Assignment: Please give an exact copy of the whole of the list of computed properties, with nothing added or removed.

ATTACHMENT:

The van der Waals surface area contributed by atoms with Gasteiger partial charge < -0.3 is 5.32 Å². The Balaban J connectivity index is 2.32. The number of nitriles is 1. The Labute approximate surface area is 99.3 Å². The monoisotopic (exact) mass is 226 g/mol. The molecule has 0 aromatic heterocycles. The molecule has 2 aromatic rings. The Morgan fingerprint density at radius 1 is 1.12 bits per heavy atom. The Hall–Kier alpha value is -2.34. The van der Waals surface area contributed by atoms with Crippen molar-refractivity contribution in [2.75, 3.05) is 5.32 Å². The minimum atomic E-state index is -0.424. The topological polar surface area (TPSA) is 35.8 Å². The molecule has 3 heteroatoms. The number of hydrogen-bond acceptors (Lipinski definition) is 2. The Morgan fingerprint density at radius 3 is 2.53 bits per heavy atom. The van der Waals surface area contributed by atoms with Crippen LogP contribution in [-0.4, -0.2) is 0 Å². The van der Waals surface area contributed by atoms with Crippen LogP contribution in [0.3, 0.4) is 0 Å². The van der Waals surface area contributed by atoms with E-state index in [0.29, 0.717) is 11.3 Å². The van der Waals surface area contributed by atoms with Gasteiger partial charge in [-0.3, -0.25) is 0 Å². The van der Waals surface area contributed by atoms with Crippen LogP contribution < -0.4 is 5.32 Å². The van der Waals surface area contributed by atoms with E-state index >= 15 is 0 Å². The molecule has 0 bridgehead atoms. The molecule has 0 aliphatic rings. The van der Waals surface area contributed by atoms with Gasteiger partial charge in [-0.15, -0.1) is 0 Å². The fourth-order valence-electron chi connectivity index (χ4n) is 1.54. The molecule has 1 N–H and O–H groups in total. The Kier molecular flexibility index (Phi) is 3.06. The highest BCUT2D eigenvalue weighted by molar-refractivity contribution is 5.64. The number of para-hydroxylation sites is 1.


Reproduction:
The van der Waals surface area contributed by atoms with Gasteiger partial charge < -0.3 is 5.32 Å². The Balaban J connectivity index is 2.32. The number of nitriles is 1. The Labute approximate surface area is 99.3 Å². The monoisotopic (exact) mass is 226 g/mol. The molecule has 0 aromatic heterocycles. The molecule has 2 aromatic rings. The Morgan fingerprint density at radius 1 is 1.12 bits per heavy atom. The Hall–Kier alpha value is -2.34. The van der Waals surface area contributed by atoms with Crippen molar-refractivity contribution in [2.75, 3.05) is 5.32 Å². The minimum atomic E-state index is -0.424. The topological polar surface area (TPSA) is 35.8 Å². The molecule has 3 heteroatoms. The number of hydrogen-bond acceptors (Lipinski definition) is 2. The Morgan fingerprint density at radius 3 is 2.53 bits per heavy atom. The van der Waals surface area contributed by atoms with Crippen LogP contribution in [-0.4, -0.2) is 0 Å². The van der Waals surface area contributed by atoms with Crippen LogP contribution in [0.3, 0.4) is 0 Å². The van der Waals surface area contributed by atoms with E-state index in [0.29, 0.717) is 11.3 Å². The van der Waals surface area contributed by atoms with Gasteiger partial charge in [-0.3, -0.25) is 0 Å². The van der Waals surface area contributed by atoms with Crippen LogP contribution < -0.4 is 5.32 Å². The van der Waals surface area contributed by atoms with E-state index >= 15 is 0 Å². The molecule has 0 bridgehead atoms. The molecule has 0 aliphatic rings. The van der Waals surface area contributed by atoms with Gasteiger partial charge in [-0.15, -0.1) is 0 Å². The fourth-order valence-electron chi connectivity index (χ4n) is 1.54. The molecule has 1 N–H and O–H groups in total. The Kier molecular flexibility index (Phi) is 3.06. The highest BCUT2D eigenvalue weighted by molar-refractivity contribution is 5.64. The number of para-hydroxylation sites is 1.